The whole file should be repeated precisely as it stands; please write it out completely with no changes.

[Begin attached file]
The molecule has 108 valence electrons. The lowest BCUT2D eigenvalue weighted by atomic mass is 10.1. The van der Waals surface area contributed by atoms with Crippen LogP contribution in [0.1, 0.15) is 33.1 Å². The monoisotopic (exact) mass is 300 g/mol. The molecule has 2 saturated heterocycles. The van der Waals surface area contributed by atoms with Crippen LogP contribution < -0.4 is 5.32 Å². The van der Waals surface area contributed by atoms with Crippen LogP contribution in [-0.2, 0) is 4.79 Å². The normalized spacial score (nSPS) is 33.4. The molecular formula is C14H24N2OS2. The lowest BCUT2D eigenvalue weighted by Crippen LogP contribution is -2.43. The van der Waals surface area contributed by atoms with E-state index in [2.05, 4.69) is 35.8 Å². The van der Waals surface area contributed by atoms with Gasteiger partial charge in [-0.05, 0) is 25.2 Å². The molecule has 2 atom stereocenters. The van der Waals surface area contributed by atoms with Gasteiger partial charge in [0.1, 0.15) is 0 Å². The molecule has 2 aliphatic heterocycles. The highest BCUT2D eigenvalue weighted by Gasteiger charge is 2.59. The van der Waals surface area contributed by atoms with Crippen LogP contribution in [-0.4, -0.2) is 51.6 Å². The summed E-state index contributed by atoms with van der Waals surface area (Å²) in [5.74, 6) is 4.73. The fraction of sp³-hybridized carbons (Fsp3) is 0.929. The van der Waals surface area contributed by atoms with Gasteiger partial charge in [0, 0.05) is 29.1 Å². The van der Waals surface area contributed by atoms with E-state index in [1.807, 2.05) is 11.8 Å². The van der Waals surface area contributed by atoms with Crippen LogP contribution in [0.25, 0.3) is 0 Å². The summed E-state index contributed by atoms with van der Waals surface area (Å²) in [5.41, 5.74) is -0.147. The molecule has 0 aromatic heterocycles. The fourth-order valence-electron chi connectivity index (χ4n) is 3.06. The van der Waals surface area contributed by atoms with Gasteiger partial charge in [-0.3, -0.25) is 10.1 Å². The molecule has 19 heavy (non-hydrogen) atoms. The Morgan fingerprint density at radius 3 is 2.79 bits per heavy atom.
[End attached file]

The molecule has 108 valence electrons. The lowest BCUT2D eigenvalue weighted by atomic mass is 10.1. The van der Waals surface area contributed by atoms with Crippen LogP contribution in [0.1, 0.15) is 33.1 Å². The monoisotopic (exact) mass is 300 g/mol. The molecule has 2 saturated heterocycles. The van der Waals surface area contributed by atoms with Crippen LogP contribution < -0.4 is 5.32 Å². The van der Waals surface area contributed by atoms with Crippen LogP contribution in [-0.2, 0) is 4.79 Å². The normalized spacial score (nSPS) is 33.4. The molecular formula is C14H24N2OS2. The lowest BCUT2D eigenvalue weighted by Crippen LogP contribution is -2.43. The van der Waals surface area contributed by atoms with E-state index in [2.05, 4.69) is 35.8 Å². The van der Waals surface area contributed by atoms with Gasteiger partial charge in [-0.05, 0) is 25.2 Å². The molecule has 2 atom stereocenters. The van der Waals surface area contributed by atoms with Gasteiger partial charge in [0.1, 0.15) is 0 Å². The molecule has 2 aliphatic heterocycles. The highest BCUT2D eigenvalue weighted by Gasteiger charge is 2.59. The van der Waals surface area contributed by atoms with Crippen LogP contribution in [-0.4, -0.2) is 51.6 Å². The summed E-state index contributed by atoms with van der Waals surface area (Å²) in [5.74, 6) is 4.73. The fraction of sp³-hybridized carbons (Fsp3) is 0.929. The van der Waals surface area contributed by atoms with Gasteiger partial charge in [0, 0.05) is 29.1 Å². The van der Waals surface area contributed by atoms with E-state index in [1.807, 2.05) is 11.8 Å². The van der Waals surface area contributed by atoms with Crippen LogP contribution in [0.25, 0.3) is 0 Å². The summed E-state index contributed by atoms with van der Waals surface area (Å²) in [5.41, 5.74) is -0.147. The molecule has 0 aromatic heterocycles. The fourth-order valence-electron chi connectivity index (χ4n) is 3.06. The van der Waals surface area contributed by atoms with Gasteiger partial charge in [-0.3, -0.25) is 10.1 Å². The molecule has 19 heavy (non-hydrogen) atoms. The Morgan fingerprint density at radius 3 is 2.79 bits per heavy atom.